Wednesday, June 8, 2011

Fakeserver and future changes

This is perhaps a bit belated, but I thought I'd give a brief overview of where I think fakeserver should be going over the next several months (i.e., when I find time to work on it). For those who don't know, Fakeserver is a generalized testing framework for the 4 major mail protocols: IMAP, NNTP, SMTP, and POP. For various reasons, I'm actually getting around to fixing problems with it right now. The following are the features I am going to be adding:

Multiple connections

This is a long-standing bug in fakeserver, which I first discovered about 3 years ago, when I started testing the IMAP implementation. Fakeserver uses the same connection handler for every connection, which means the state of the connection is shared between all connections, obviously very problematic for a protocol as stateful as IMAP. In my defense, I cribbed from the stateless (more or less) HTTP server, and used the barely-stateful NNTP as my first testbed. This bug is probably the most API-breaking of any change to fakeserver code: every invocation of the server must replace new nsMailServer(new handler(daemon)) with new nsMailServer(function (d) { return new handler(d); }, daemon). Subsequent to that, handlers are no longer easily exposed by the server, which means all manipulation must be on the daemon end. This causes major changes to SMTP code and NNTP code for different reasons; pretty much everyone else hides between helper functions that act as a firewall to minimizing code changes.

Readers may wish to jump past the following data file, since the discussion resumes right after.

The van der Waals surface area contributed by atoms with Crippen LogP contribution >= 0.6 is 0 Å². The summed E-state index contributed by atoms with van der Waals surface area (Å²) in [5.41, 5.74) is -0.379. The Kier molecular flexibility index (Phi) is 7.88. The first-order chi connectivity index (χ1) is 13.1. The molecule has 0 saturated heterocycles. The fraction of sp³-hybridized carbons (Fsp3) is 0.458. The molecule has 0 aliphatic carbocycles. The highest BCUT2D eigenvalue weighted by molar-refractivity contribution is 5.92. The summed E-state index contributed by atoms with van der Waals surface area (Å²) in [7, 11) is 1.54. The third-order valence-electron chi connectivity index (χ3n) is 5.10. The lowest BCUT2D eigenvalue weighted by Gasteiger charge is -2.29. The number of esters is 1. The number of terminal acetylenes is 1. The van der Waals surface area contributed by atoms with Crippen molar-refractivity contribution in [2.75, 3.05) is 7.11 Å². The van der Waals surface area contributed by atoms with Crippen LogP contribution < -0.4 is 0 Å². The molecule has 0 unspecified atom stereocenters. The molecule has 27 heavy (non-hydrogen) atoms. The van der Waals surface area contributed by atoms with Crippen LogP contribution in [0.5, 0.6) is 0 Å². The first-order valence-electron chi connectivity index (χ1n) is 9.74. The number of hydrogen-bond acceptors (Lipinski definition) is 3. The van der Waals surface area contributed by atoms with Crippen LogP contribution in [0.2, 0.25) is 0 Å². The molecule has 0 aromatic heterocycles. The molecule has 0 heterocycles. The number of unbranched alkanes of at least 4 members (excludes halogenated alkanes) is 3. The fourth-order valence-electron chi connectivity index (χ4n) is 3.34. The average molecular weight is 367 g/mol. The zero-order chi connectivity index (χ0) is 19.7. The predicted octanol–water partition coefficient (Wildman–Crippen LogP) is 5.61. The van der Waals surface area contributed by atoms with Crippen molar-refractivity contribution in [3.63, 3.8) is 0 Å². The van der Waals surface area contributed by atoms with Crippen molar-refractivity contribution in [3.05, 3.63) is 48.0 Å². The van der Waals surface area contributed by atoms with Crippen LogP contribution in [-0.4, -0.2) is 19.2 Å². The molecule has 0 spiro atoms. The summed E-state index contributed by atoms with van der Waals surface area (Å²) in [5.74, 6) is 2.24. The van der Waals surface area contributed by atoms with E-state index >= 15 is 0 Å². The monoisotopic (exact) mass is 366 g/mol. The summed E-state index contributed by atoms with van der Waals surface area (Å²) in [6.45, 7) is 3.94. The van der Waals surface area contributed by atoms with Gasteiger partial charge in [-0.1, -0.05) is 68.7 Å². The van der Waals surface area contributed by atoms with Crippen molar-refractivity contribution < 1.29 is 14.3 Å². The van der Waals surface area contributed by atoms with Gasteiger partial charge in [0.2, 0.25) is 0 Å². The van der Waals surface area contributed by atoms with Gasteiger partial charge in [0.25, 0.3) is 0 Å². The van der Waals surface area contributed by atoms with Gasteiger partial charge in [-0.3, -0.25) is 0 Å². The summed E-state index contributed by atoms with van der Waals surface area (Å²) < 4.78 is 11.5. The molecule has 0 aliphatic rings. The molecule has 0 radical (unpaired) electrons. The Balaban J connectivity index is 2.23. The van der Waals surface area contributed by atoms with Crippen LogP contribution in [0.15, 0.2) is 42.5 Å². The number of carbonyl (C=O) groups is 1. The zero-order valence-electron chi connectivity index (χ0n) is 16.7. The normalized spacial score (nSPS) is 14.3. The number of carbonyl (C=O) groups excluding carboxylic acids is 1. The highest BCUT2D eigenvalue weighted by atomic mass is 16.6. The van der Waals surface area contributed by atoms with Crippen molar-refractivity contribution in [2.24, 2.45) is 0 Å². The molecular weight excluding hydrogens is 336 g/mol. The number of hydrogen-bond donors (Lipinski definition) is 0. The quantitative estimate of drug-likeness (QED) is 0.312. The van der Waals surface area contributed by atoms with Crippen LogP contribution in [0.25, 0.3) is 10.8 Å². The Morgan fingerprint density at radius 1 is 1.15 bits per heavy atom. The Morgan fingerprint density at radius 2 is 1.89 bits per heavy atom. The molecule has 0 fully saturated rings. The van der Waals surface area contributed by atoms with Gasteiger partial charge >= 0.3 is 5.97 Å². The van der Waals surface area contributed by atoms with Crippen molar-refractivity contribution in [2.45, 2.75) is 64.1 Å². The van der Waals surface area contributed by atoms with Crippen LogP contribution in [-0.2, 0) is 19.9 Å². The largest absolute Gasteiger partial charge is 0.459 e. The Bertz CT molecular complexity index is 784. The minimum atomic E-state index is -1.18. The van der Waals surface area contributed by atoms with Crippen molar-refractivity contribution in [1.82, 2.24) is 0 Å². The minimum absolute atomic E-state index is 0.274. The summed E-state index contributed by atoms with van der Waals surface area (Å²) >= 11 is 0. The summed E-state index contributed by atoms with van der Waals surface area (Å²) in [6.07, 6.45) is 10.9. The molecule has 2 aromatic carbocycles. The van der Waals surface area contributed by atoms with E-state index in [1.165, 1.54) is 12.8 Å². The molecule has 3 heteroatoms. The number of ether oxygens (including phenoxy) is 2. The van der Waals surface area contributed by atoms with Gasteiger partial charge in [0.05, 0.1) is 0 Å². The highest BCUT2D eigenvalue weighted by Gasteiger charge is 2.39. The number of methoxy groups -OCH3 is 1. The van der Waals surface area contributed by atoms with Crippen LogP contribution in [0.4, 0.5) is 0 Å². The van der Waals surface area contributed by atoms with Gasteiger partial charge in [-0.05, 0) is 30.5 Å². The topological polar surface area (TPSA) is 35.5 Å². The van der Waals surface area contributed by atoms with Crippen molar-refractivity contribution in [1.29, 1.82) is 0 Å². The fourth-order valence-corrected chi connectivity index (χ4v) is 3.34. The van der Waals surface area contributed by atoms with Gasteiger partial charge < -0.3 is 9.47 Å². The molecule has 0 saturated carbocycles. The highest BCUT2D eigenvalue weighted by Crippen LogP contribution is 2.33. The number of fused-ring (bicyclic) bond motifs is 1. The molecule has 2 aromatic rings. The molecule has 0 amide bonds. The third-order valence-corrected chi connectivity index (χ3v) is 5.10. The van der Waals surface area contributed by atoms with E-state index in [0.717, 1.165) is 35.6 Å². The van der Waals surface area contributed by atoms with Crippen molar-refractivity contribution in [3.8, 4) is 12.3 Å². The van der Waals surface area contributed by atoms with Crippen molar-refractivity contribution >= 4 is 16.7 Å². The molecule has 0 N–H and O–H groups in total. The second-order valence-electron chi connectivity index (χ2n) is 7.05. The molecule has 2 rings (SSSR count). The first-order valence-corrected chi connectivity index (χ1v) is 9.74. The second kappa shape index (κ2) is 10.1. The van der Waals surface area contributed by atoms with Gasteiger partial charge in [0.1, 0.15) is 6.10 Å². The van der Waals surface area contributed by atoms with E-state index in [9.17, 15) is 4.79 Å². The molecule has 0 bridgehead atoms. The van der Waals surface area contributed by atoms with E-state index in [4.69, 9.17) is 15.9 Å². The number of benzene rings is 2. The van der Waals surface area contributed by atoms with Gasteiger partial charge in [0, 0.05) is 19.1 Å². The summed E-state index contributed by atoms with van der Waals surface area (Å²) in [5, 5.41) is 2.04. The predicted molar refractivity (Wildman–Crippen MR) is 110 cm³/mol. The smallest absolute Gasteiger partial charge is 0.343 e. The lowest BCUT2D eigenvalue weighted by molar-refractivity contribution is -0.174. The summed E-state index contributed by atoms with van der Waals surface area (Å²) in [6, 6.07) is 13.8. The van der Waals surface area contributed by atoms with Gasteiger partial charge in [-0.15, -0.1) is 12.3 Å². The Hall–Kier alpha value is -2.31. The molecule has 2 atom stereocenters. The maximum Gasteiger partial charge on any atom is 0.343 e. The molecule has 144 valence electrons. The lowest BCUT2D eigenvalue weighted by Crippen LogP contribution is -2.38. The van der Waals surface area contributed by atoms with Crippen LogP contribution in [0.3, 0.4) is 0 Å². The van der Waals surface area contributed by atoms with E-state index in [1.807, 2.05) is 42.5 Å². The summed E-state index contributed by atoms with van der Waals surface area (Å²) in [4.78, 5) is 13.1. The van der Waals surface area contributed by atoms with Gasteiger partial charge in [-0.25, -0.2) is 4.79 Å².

Multi-process fakeserver

This change (which has no patch yet) will move the fakeserver running into another process. I have some working prototypes for manipulating objects across two different processes, but I don't yet have a good IPC mechanism (which Mozilla strangely lacks) for actually communicating this information. As for API changes, I haven't gotten far enough yet to know the impact of multiprocess fakeserver, but the answer will probably that handler information goes from "hard to get" to "impossible to get". On the plus side, this should essentially enable mozmill tests to be able to use fakeserver.

SSL fakeserver

I figure fakeserver needs SSL support--it's common in the mail world to use SSL instead of plaintext, so we need to support it. In terms of external API, the only change will be some added methods to start up an SSL server (and methods to get STARTTLS working to, provided my knowledge of how SSL works is correct). The API pseudo-internal to maild.js gets more convoluted, though: essentially, I need to support multiple pumping routines for communication. On the plus side, though, if the API I'm planning on implementing turns out to be feasible, we should also be able to get generic charset decoding for nearly free, for i18n tests.

LDAP fakeserver

LDAP address book code is almost completely untested. I'd like to see that fixed. However, LDAP is a binary protocol (BER, to be precise). If I can implement the SSL support in the API framework I want to, then it shouldn't be that much more to get a BER-to-text-ish layer thrown in on top of it. The downside is that I'm pretty much looking at using our own LDAP library to do BER encoding/decoding since I don't want to write that myself.

1 comment:

Mook said...

There's always ipccode (the protozilla/enigmail IPC code), if you just want stfin/out/err redirection. Not sure how good of a test suite it has, but it does seem to have something (and enigmail's been using it for a bit). Pity it never made it into m-c.

Of course, I don't even know if that's the sort of IPC you want... (I'm assuming you don't want the chromium kind of IPC currently in use for out of process plugins.)